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What Rocket Science Explains About Whale Hearing

What Rocket Science Explains About Whale Hearing

Using a device typically engaged to study rockets, researchers examined how whales hear.


Caption: Artist's rendition of the minke whale specimen inside the industrial CT scanner. The researchers scanned the two halves of the whale at the same time and combined the images together in the computer.

Image credits:

Ted Cranford, San Diego State University

Monday, April 23, 2018 - 14:30

James Gaines, Contributor

(Inside Science) -- Scientists that want to know more about how whales hear can’t just go out and give a hearing test to a wild, 30-foot-long animal. Now, researchers are using an interesting fix -- they loaded an entire, 11-foot-long, frozen whale calf into a giant scanner designed for rockets. And what they’re finding might help us understand how these animals live.

“When you live in water, sound is the most valuable sensory system you have,” said Ted Cranford, a whale biologist at San Diego State University and one of the scientists. “Light does not travel through water very well. Sound on the other hand, travels very well.”

Whales use that sound to find their way, track down their food, avoid predators, and even communicate with each other. But there are still many things we don’t fully understand about how whales actually hear, like how they detect the superlow frequency, long-wavelength calls they can use to communicate.

Instead, Cranford and his team turned to rocket science for the answer. They obtained the frozen remains of an 11-foot-long minke whale calf that had become beached in Maryland, then put the specimen in a giant CT scanner used to scan rocket engines at an Air Force base in Utah.

CT scans (also called CAT scans) might seem more at home in hospital settings as a diagnostic tool. But it is actually fairly common to use CT scanning on machines like rockets, said Ben Connors, a manager at North Star Imaging, a company in Rogers, Minnesota, that builds CT scanners. They weren’t involved in Cranford’s research, but are familiar with how aerospace and other industries use scanners.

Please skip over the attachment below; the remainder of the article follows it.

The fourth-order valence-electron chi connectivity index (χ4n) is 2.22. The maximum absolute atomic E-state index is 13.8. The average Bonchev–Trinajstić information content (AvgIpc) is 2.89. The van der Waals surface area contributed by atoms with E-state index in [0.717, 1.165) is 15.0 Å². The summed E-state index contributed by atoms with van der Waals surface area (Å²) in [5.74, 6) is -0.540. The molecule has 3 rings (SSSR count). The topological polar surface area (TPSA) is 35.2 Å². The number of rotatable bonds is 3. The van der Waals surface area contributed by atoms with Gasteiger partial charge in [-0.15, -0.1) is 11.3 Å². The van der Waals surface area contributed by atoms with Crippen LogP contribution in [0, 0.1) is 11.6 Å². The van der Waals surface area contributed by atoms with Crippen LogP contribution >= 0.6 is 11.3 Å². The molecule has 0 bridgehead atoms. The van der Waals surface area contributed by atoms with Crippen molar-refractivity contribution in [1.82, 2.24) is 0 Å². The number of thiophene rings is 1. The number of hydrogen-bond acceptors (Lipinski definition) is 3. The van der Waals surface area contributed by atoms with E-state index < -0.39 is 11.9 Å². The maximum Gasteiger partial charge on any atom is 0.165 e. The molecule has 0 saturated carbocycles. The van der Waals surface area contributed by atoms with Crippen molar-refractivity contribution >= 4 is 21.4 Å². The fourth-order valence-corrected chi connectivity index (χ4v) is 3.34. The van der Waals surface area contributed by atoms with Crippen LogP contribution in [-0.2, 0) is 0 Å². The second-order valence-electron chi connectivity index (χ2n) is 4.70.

“We use X-ray and CT for many, many different purposes,” said Connors. They can scan a material in order to build a computer model of it, for instance, or look for manufacturing defects. “The main activity is to keep planes or medical devices or other critical components safe.”

In Cranford’s case, they used the scanner to build a virtual 3-D model of the whale’s bones, fat, and muscle. By then plugging in how much the different types of tissue jiggle or stretch, they made a model of exactly how a powerful, underwater soundwave might interact with a whale’s head and body. In the end, Cranford’s team was able to replicate a standard hearing test called an audiogram on the minke whale calf. No headphones needed.

It’s worth noting that these results are preliminary, though Cranford’s team has done similar work in the past. Cranford is presenting the results of their minke whale experiment this week in San Diego at the annual Experimental Biology meeting, with plans to officially publish in the near future.

Their initial results do suggest some interesting insights, said Cranford. By scanning the entire whale, not just the head, it gives them a better picture of how whales hear sounds in front of, to the side of, or even behind them. Their results also suggest that minke whales might have evolved special high-frequency hearing, which surprised the scientists.

“We said, 'Why would they need that?'” said Cranford. They think that it might be to detect the voices of their main predator -- the relatively squeaky-voiced orca whale.

This type of work might also prove useful to other researchers who’ve been studying how man-made noise pollution, like ship traffic, affects whales.

“Think about being in the middle of a meadow, where it's really quiet and you can hear birds chirping, versus those same birds chirping, but you're at the airport,” said Regina Asmutis-Silvia, head of Whale and Dolphin Conservation North America, located in Plymouth, Massachusetts. “If you're at the meadow, you could whisper to the person next to you and they could hear you. If you're at the airport, you can't whisper. You have to yell all the time,” said Asmutis-Silvia.

And studies have suggested that the extra stress from all this could affect on the whale’s health or ability to reproduce.

Cranford’s latest work will still need to be reviewed and officially published, but work like this may be one of the many puzzle pieces needed to better understand the life of whales.


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Portrait of writer James Gaines

James Gaines (@the_jmgaines) is a freelance science journalist in Seattle, Washington. His work has appeared in outlets such as Nature, LiveScience, GOOD, Upworthy, and Atlas Obscura. He once had an alligator snapping turtle as a pet for about two hours.